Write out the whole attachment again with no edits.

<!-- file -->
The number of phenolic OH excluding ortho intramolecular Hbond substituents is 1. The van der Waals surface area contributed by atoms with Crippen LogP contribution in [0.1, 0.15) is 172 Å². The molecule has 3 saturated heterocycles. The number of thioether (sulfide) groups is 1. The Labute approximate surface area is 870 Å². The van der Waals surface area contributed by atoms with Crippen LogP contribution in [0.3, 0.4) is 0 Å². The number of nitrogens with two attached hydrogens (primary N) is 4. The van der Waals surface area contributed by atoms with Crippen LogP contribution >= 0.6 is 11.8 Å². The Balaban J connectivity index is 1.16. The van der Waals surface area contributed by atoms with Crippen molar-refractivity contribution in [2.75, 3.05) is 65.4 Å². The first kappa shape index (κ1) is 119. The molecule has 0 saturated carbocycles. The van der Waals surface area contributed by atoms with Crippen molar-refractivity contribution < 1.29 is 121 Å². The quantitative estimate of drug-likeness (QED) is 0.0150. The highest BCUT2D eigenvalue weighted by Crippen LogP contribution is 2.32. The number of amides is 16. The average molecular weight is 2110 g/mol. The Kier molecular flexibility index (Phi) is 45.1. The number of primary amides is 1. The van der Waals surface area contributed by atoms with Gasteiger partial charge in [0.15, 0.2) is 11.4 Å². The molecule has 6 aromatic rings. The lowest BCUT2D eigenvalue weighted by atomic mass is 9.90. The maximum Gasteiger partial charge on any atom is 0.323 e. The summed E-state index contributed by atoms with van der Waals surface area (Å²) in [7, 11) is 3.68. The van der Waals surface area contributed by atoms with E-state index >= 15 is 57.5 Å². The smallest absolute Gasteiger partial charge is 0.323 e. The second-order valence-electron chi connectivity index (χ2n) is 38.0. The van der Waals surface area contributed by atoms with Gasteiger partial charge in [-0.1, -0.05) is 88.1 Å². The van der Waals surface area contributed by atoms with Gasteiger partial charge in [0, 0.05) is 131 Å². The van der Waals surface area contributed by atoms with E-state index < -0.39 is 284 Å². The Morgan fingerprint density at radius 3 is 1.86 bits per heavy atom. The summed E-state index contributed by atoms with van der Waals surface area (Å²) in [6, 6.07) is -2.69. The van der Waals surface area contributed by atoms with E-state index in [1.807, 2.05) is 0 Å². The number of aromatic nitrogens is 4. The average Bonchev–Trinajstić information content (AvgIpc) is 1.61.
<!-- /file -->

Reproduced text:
The number of phenolic OH excluding ortho intramolecular Hbond substituents is 1. The van der Waals surface area contributed by atoms with Crippen LogP contribution in [0.1, 0.15) is 172 Å². The molecule has 3 saturated heterocycles. The number of thioether (sulfide) groups is 1. The Labute approximate surface area is 870 Å². The van der Waals surface area contributed by atoms with Crippen LogP contribution in [0.3, 0.4) is 0 Å². The number of nitrogens with two attached hydrogens (primary N) is 4. The van der Waals surface area contributed by atoms with Crippen LogP contribution >= 0.6 is 11.8 Å². The Balaban J connectivity index is 1.16. The van der Waals surface area contributed by atoms with Crippen molar-refractivity contribution in [2.75, 3.05) is 65.4 Å². The first kappa shape index (κ1) is 119. The molecule has 0 saturated carbocycles. The van der Waals surface area contributed by atoms with Crippen molar-refractivity contribution < 1.29 is 121 Å². The quantitative estimate of drug-likeness (QED) is 0.0150. The highest BCUT2D eigenvalue weighted by Crippen LogP contribution is 2.32. The number of amides is 16. The average molecular weight is 2110 g/mol. The Kier molecular flexibility index (Phi) is 45.1. The number of primary amides is 1. The van der Waals surface area contributed by atoms with Gasteiger partial charge in [0.15, 0.2) is 11.4 Å². The molecule has 6 aromatic rings. The lowest BCUT2D eigenvalue weighted by atomic mass is 9.90. The maximum Gasteiger partial charge on any atom is 0.323 e. The summed E-state index contributed by atoms with van der Waals surface area (Å²) in [7, 11) is 3.68. The van der Waals surface area contributed by atoms with E-state index >= 15 is 57.5 Å². The smallest absolute Gasteiger partial charge is 0.323 e. The second-order valence-electron chi connectivity index (χ2n) is 38.0. The van der Waals surface area contributed by atoms with Gasteiger partial charge in [-0.1, -0.05) is 88.1 Å². The van der Waals surface area contributed by atoms with Gasteiger partial charge in [0, 0.05) is 131 Å². The van der Waals surface area contributed by atoms with E-state index < -0.39 is 284 Å². The Morgan fingerprint density at radius 3 is 1.86 bits per heavy atom. The summed E-state index contributed by atoms with van der Waals surface area (Å²) in [6, 6.07) is -2.69. The van der Waals surface area contributed by atoms with E-state index in [1.807, 2.05) is 0 Å². The number of aromatic nitrogens is 4. The average Bonchev–Trinajstić information content (AvgIpc) is 1.61.